How do we define “competence” in surgical consultation? What factors lead to overuse of invasive screening tests in low-risk patients with bladder cancer? These were some of the questions asked by the fifteen young surgical investigators from the Geisel School of Medicine and Dartmouth-Hitchcock Medical Center at the sixth annual STARS (Surgical Trainees Advancing Research Symposium) event on April 12-13. Sponsored by the Department of Surgery, the two-day event promotes interest in surgical health services research among young and aspiring surgeons through a spirited but supportive competition.
Partnering with Dartmouth-Hitchcock Medical Center and Upper Valley Ambulance, second-year Geisel medical students Nick Valentini ’20 and Karissa LeClair ’20, created a novel solution to meeting the healthcare needs of rural patients.
This year, 23 first-year Geisel med students and five Dartmouth Institute students embarked on a journey to Minnesota and Wisconsin for spring break. Along with advisor Shawn O’Leary, the group spent time in Minneapolis with the urban Indian Community and visited five different reservations across northern Minnesota and one nation in Wisconsin. The trip gave students a glimpse into Indian history, culture, and health.
First-year Geisel student Lindsay Holdcroft has been coaching youth girls’ hockey since finishing her career as a standout goalie for the Big Green in 2014. “It’s been a lot of fun teaching them skills and seeing them improve, and it’s been rewarding to see them develop and gain confidence in themselves, both on and off the ice,” she says.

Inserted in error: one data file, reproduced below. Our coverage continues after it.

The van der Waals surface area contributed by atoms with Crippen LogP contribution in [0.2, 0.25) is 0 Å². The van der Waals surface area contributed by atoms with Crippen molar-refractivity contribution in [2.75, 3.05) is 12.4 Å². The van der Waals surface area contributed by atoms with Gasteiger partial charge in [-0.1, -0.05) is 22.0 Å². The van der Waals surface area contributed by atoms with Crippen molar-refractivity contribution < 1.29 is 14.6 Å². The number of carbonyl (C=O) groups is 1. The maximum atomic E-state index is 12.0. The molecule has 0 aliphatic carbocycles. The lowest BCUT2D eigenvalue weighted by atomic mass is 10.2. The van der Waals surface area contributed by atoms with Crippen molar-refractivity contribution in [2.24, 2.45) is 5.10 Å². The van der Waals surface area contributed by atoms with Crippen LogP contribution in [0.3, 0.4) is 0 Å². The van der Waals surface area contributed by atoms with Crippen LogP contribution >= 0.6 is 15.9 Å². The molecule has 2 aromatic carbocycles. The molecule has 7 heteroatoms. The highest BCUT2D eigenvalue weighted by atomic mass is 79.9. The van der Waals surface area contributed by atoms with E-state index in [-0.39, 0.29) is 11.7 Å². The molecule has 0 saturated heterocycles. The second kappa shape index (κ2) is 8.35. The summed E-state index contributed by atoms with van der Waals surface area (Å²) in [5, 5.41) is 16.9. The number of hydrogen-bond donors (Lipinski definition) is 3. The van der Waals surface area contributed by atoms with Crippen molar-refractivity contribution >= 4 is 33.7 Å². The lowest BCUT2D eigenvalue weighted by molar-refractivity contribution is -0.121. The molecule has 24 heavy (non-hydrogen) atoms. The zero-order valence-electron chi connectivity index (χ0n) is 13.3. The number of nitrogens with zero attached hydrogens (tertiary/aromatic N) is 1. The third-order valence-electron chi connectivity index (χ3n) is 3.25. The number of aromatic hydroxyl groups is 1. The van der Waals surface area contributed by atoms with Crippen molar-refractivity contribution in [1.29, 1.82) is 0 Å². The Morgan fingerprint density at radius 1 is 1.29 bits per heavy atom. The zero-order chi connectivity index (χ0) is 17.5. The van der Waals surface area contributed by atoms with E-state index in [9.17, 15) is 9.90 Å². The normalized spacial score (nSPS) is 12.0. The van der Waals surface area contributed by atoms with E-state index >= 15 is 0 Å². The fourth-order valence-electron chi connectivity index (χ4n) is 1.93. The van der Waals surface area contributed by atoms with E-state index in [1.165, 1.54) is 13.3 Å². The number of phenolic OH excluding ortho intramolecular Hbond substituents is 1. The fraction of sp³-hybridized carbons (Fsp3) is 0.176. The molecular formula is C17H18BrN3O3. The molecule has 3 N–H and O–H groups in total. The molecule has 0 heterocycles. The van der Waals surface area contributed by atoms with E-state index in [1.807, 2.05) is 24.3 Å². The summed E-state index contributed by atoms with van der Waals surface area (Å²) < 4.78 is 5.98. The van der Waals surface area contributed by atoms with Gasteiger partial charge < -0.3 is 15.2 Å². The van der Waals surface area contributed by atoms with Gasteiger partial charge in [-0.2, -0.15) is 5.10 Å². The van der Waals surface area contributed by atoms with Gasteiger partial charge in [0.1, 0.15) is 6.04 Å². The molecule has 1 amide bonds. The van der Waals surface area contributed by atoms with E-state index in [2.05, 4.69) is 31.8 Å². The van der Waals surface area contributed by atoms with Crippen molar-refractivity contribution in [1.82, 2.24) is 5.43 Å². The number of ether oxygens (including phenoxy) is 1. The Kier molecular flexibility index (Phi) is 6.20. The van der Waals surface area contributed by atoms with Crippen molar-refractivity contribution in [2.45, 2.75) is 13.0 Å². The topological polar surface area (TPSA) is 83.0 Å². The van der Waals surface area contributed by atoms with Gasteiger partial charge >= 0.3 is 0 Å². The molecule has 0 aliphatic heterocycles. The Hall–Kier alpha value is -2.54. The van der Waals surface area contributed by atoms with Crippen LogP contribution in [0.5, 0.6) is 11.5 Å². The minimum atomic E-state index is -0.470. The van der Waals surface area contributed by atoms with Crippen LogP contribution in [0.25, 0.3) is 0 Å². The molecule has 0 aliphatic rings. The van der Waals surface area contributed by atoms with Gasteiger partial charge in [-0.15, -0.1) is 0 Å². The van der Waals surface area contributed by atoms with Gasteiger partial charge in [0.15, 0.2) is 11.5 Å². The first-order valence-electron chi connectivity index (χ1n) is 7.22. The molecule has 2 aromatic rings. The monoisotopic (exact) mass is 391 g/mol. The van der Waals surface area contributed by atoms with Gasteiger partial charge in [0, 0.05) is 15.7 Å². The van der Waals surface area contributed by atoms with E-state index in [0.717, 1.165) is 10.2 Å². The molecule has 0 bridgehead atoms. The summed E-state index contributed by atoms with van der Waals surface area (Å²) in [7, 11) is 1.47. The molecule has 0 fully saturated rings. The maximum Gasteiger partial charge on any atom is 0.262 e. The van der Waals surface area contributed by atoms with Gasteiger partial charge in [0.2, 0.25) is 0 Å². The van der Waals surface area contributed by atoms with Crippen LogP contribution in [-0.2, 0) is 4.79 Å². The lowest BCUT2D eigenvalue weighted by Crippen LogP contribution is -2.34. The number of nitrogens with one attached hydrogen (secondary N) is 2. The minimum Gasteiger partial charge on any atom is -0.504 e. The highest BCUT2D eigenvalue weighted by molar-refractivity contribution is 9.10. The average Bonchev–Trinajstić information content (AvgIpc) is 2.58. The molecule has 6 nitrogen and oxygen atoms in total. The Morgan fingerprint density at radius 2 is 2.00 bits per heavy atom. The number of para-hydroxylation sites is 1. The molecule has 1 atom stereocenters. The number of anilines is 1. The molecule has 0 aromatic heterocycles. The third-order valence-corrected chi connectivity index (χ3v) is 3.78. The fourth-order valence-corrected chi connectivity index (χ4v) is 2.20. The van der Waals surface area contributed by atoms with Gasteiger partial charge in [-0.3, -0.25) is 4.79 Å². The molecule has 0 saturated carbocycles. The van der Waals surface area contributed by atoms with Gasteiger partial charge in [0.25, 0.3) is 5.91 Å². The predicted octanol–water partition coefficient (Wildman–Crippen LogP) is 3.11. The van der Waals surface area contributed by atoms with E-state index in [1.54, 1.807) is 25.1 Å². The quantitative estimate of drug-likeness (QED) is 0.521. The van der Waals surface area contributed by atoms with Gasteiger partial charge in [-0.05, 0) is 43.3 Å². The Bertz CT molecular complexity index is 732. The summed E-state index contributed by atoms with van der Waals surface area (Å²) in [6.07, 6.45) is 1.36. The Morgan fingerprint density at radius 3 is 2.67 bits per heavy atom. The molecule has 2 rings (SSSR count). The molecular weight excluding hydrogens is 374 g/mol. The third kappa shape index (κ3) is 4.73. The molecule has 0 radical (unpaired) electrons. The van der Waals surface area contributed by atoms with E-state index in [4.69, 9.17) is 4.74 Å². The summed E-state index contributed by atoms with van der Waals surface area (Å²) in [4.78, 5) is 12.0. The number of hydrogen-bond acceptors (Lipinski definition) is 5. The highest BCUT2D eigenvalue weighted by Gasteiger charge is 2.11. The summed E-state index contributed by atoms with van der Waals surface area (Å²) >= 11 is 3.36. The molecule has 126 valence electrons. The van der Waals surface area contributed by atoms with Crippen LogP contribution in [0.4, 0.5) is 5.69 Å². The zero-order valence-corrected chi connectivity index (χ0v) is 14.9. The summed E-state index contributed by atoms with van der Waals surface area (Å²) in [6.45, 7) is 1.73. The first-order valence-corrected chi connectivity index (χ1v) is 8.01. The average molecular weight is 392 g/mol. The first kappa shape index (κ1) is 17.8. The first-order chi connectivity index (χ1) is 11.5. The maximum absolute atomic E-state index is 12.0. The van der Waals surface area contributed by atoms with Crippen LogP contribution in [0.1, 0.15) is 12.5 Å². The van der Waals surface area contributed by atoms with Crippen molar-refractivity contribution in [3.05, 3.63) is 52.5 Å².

A generous gift from Eric Eichler D’57 will support new undergraduate educational programming in healthcare delivery science—previously available only at the graduate and professional level at Dartmouth.
Dartmouth’s Geisel School of Medicine recently renewed its partnership agreement with Hospital Cayetano Heredia—a public university hospital in Lima, Peru, which serves as a national reference hospital in the country and is one of the leading clinical teaching and research institutions in Peru.
Competitive swimming taught Ika Kovacikova ’20 about the importance of teamwork and shared success. It also taught her to never give up on a challenge—a skill she brings to medical school and believes will serve her well when taking care of patients.
First-year Geisel student Marcel Brown chose a career in medicine because it will allow him to combine his strong interests in science and in working with people. “I saw the small size of Dartmouth and Geisel as a great asset, one that would promote a lot of meaningful collaboration,” he says.
First-year Geisel medical student Patrick Tolosky believes empowerment through health and wellbeing can be an effective avenue toward breaking the cycle of poverty—it’s why he wants to become a physician.
Experiences such as working as a volunteer on medical mission trips to Honduras and practicing as an oncology nurse in Arizona helped Meghan Bullock ’20 decide that medical school was the right path for her.